Suffice it to say that I think the Terman Study is seriously under-represented in its lowest three echelons (IQs 140 to 154). Whether you use the Gaussian distribution that Terman would have expected, or whether you use a ln-normal distribution, the Terman cohort should have included about 40% (if it were Gaussian) to 70% (if it is ln-normal) more Termites than it does. Clearly, the eligible children were out there. They just weren't included. Also, the bottom IQ ranges, 140-144, 145-149, and 150-154 shouldn't have had enrollment ratios like 160:150:134. At a 140 IQ, the IQ curve is falling away too fast for this. The ratios should have been more like 425:225:134.
In the lowest three brackets, the shape of his curve is a dead giveaway that something's not cricket.
The upper strata of his data fit a ln-normal curve quite well . .   five orders of magnitude better at the upper end than a Gaussian distribution.

The Army General Classification Test
I won't include it here just yet but the Army General Classification Test (AGCT) data also fit well. This data was collected for 2,400,000 test-takers (presumably mostly or entirely Army recruits), so it represents the screening of a large population. For example, it assigned ratio IQ's of 170 to about 1 in 4,500 test-takers, corresponding to a z-score of about 3.535 sigma, or a Wechsler IQ of about 153. That's within a fraction of a point of the ln-normal prediction.

The Sare Data
The Sare data give fair and away the best fit to a ln-normal curve. The question is:  where did Geoffrey Sare get his data? I've prepared a letter to the University of London, and will send it as soon as I've cleared it with others who are involved in this matter.

Children with 200+ IQs
The ln-normal formula predicts that about 1 in every 521,000 children should exhibit a ratio iQ of 200+. I'm unable to verify that directly and closely, but can only observe that in the three cases that are available to me -- Ruth Duskin Feldman"s  "Whatever Became of the Quiz Kids", Leta Hollingworth's "Children Above 180 IQ", and Miraca Gross', "Exceptionally Gifted Children") -- the results are reasonable for the presumed size of the population. Among the anomalies are the fact that Miraca Gross should have found more than 1,000 children with IQs of 160+ in the large population that she screened, and instead (through no fault of hers, of course), found only 30, 3 of whom had IQs of 200+. Similarly, Leta Hollingsworth ransacked the New York metropolitan area for over twenty years and was only able to find and follow 12 children with IQs of 180+. These agreements for IQs of 200+ set a lower limit on the number of children with IQs of 200+ in the three representative populations, but there's no guarantee that there couldn't be more. Only exhaustive screenings with ratio IQ tests can settle this question definitvely.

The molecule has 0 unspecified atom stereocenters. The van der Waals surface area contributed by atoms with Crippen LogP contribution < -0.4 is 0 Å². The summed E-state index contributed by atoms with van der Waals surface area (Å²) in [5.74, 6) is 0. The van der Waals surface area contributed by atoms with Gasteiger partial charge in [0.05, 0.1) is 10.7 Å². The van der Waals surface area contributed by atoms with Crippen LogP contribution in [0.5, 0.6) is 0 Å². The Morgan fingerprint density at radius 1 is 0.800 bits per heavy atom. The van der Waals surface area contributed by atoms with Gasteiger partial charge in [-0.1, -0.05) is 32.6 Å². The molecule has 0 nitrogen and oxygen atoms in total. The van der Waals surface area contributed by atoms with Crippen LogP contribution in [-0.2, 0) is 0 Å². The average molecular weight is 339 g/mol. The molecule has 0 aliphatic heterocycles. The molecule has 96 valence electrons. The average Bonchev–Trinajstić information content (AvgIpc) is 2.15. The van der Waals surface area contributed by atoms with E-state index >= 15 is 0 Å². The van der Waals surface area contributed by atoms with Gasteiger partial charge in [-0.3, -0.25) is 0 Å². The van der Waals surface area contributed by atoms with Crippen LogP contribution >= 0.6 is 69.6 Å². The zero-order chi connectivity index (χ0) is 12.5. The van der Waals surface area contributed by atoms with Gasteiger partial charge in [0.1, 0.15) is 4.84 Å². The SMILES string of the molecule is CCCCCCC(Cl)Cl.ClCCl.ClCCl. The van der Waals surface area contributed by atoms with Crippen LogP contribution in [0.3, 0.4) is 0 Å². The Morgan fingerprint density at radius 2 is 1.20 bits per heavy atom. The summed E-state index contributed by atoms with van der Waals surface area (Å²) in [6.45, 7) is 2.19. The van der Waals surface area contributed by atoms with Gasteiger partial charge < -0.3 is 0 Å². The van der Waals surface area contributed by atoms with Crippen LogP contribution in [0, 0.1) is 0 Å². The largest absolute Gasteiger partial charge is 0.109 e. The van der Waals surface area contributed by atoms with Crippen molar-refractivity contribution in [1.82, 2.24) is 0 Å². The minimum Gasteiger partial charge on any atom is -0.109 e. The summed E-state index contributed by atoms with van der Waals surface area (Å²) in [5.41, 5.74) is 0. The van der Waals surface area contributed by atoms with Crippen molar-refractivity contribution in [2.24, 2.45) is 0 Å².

Pushing the Envelope
If we do, in fact, verify the validity of a ln-normal distribution as the proper distribution for IQs, the next step will be to push the limits of this discovery. For example, there's the Flynn Effect. I think I've shown that the Flynn Effect increases with IQ up to the age of 11 through 1987 (since Christopher Otway had an IQ in excess of 200 as measured on the 1973 revision of the Stanford-Binet). But Dr. Flynn's latest interpretation of the underlying mechanism for the Flynn Effect--that children with IQs at the highest level mentally mature earlier than they did in the past, and that their adult mental ages are liittle or no higher than they were in the past--implies that the adult IQ distribution has become strongly skewed to the right, with the average adult much closer to the brightest adult on the basis of absolute intelligence than was the case 100 years ago. Determining the shape of the IQ curve (and mental age curve) is, I should think, key to testing Dr. Flynn's hypothesis. One way to approach this might be to measure the shape of the ratio IQ distribution for African-Americans. Since the African-American mean IQ continues to fall about one standard deviation below the Caucasian I. Q. distribution, their ratio IQs can be measured to higher levels on existing tests. Clearly, their IQs have been affected no more and no less than those of other ethnic groups. The mean IQ of their distribution has shifted to the right by the same 3 points per decade as has the mean IQ of the Caucasians. (They're where the Caucasians were in 1952.) Then there's the matter that the Belgians have IQs that are about 13 points higher than the U. S. mean. The Belgians are where the U. S. will be in 40 more years, if the Flynn Effect continues its steady march.